Israelis Still Take Jobs As Guards
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JERUSALEM (AP) _ A week after stopping a policeman posing as a bomber during a drill, mall security guard Julio Magran encountered the read thing. He stepped in front of a suspicious man, shouted for shoppers to run _ then he died in a fiery explosion.
Security guards have become the front line in Israel’s confrontation with Palestinian militant violence. And it’s become a growth industry, joined by thousands of jobless Israelis and new immigrants, like Magran, a 51-year-old Argentine.
One guard, armed with a handgun, shot at a car that lurched onto a sidewalk outside a Tel Aviv dance club in May. The driver was killed as the car, packed with explosives, burst into flames. Others have shoved bombers away from crowded city cafes. A handful of guards have died, killed in attacks on buses or in shops and supermarkets.
``The moment the attackers manage to penetrate a city, it’s already a lost case,″ said Arik Arad, head of security for Israel’s Mall Association. ``Then it depends on how you respond to limit the damage.″
Despite the dangers, many Israelis are answering newspaper ads for security guard jobs, taking three-week training courses and waiting for gun licenses and background checks. There are an estimated 100,000 security guards in Israel, up from about 70,000 two years ago, before fighting began, according to Jack Halpern, CEO of the security division of the Shmira Group, which also makes alarms and other security equipment.
During the last two years, 84 suicide bombers have killed 298 people.
In the attack that killed Magran, a Palestinian from a West Bank refugee camp triggered explosives strapped to his body at a large shopping mall after Magran had blocked his way. The mall was in an upscale part of Kfar Saba, a town northeast of Tel Aviv.
Witnesses heard Magran shout, ``Terror attack, everyone run!″ Then, fire and smoke engulfed him and the bomber outside an appliance store. Another Argentine immigrant, a teenage high school student, also died, and more than a dozen people were hurt.
Magran, who moved to Israel a year ago and planned to marry a woman he had met here, was offered a job with a school food services company but turned it down.
``He wanted a more important job, to donate something to the country,″ said Mario Leiv, president of the Latin America-Israel Organization for New Immigrants.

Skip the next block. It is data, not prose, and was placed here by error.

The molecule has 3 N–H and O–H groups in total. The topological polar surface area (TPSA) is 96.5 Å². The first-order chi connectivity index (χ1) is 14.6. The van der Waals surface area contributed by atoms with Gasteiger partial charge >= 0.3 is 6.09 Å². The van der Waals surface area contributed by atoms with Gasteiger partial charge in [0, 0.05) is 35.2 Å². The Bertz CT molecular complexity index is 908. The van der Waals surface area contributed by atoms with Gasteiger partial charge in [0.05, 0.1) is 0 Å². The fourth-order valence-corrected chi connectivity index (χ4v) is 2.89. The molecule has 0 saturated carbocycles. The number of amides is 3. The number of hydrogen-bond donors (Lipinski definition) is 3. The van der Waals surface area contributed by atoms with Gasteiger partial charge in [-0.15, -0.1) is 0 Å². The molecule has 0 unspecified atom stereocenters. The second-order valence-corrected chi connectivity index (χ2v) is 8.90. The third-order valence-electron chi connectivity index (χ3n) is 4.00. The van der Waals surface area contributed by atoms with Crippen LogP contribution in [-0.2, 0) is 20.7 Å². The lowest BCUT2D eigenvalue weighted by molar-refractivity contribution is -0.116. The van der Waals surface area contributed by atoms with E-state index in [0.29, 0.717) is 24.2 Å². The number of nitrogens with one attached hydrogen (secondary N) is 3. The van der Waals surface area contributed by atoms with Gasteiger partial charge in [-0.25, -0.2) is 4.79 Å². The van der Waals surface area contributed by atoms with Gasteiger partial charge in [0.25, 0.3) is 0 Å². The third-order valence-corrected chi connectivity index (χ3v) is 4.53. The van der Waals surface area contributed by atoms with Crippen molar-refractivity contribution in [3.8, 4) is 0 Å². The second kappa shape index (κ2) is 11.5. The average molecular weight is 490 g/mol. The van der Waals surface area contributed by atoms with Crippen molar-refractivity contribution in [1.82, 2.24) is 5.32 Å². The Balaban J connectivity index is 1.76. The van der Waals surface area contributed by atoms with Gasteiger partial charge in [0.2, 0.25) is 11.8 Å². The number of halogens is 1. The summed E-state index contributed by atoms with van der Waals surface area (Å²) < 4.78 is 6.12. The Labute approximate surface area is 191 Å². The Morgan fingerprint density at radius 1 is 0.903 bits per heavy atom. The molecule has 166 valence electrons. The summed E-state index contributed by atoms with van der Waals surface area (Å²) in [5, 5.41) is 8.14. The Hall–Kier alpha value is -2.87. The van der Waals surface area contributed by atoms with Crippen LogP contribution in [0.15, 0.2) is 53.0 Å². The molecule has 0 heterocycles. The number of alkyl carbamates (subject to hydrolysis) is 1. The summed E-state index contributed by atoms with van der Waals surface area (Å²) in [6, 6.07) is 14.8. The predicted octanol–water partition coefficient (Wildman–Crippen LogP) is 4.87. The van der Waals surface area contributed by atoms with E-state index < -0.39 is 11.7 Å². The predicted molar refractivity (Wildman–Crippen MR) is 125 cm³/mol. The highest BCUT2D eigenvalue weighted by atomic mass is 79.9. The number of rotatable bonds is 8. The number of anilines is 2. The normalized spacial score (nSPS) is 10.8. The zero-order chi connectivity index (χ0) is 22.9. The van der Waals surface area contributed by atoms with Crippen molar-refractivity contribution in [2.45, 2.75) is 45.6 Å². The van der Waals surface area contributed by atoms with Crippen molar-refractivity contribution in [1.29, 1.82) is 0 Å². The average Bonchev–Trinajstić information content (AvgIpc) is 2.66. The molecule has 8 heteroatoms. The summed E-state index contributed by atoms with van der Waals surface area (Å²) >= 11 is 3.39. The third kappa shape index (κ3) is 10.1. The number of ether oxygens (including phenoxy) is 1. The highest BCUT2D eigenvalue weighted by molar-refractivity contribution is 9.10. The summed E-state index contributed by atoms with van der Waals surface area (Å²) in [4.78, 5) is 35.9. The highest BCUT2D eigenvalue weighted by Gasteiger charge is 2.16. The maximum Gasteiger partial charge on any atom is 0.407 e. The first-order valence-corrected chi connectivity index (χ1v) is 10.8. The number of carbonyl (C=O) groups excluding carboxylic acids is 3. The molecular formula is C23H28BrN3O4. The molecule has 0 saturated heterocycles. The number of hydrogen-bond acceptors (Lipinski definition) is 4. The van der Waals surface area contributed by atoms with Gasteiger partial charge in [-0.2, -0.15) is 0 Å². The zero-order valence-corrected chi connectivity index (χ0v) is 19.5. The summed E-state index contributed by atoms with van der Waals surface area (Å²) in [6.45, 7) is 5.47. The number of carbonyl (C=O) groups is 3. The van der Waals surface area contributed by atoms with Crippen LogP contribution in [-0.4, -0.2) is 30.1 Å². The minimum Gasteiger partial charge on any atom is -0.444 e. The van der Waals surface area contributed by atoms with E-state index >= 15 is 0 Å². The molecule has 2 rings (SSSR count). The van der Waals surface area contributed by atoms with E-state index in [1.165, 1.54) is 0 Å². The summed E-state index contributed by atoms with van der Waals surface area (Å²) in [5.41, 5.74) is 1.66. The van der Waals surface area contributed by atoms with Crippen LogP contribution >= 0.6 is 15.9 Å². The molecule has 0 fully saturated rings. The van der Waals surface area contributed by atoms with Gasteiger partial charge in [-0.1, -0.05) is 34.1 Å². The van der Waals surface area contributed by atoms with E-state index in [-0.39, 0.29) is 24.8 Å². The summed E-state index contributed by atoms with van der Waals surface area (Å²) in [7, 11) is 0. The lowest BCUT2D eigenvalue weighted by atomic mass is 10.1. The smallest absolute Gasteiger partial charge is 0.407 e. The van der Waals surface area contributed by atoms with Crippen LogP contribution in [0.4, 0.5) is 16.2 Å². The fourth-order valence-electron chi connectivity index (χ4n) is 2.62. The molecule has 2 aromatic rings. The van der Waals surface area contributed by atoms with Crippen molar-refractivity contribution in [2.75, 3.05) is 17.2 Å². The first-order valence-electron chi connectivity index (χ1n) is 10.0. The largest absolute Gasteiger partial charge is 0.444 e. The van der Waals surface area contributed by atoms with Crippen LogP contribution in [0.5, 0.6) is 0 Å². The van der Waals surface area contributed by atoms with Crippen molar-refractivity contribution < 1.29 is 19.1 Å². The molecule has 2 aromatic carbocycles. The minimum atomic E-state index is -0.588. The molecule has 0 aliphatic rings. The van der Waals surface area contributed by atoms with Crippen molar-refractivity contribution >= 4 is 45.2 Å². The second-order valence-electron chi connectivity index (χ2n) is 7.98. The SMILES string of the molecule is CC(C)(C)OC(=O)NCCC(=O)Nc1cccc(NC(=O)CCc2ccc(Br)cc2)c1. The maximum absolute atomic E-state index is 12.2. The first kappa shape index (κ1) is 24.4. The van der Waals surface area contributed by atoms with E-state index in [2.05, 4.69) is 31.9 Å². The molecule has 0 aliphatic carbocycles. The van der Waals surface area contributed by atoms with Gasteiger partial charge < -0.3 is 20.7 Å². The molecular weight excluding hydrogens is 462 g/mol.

A week before the attack that cost him his life, police conducted a routine drill at the mall where Magran worked. A policeman posing as a bomber carried a bag up to the mall, trying to get into the parking garage and several other entrances. On one of the attempts, he was stopped by Magran.
In Jerusalem, a city hit hard by suicide attackers, Dimitri Kazinik, a 19-year-old immigrant from Moscow, took a job as a security guard, also to satisfy a sense of duty. He stands outside of the Olive Restaurant for $750 per month.
``It is so important. All the lives of the people sitting inside are in my hands,″ said Kazinik, who worked as a bouncer in a pub back in Moscow. ``It’s dangerous, but it’s extreme. I love it.″
Inside the restaurant, Marcie Calm, 47, from Denver, felt safe. A frequent visitor to Israel, where her son studies, she notices more guards.
``It’s a sad reality of life,″ she said.
Security costs have punished merchants already struggling with an economic slump. In the coastal town of Herzilya, Moshe Rosenblum, the manager of the Seven Stars Mall, spends $63,000 per month on security, double what he spent before the fighting.
Some restaurants charge customers 50 cents extra for security.
Security firms have been improving training courses and prefer to hire those just out of the military. They are also working more closely with the police, receiving real time warnings of terrorist attacks.
Gil Mizrahi, 21, who stood outside of Cafe Cafit on Jerusalem’s upscale Emek Rafaim Street, said he could find no other work after finishing his army duty.
``In the newspaper job ads you see only guards. Guards, guards, guards,″ said the lanky man with a goatee and gelled hair.
At the same cafe in March, another guard shoved a Palestinian carrying a bag of explosives into the street. The attacker ripped at wires in the bag, but the bomb failed to go off.
Across the street, a ponytailed Ilan Hadad, 22, stands watch in front of Cafe Aroma. Five of his friends also work as guards. He looks into purses _ no matter how small _ and guitar cases and baby strollers and asks each person if they have a weapon.
``It always surprises me, the women with guns. There’s a lot of them,″ he said.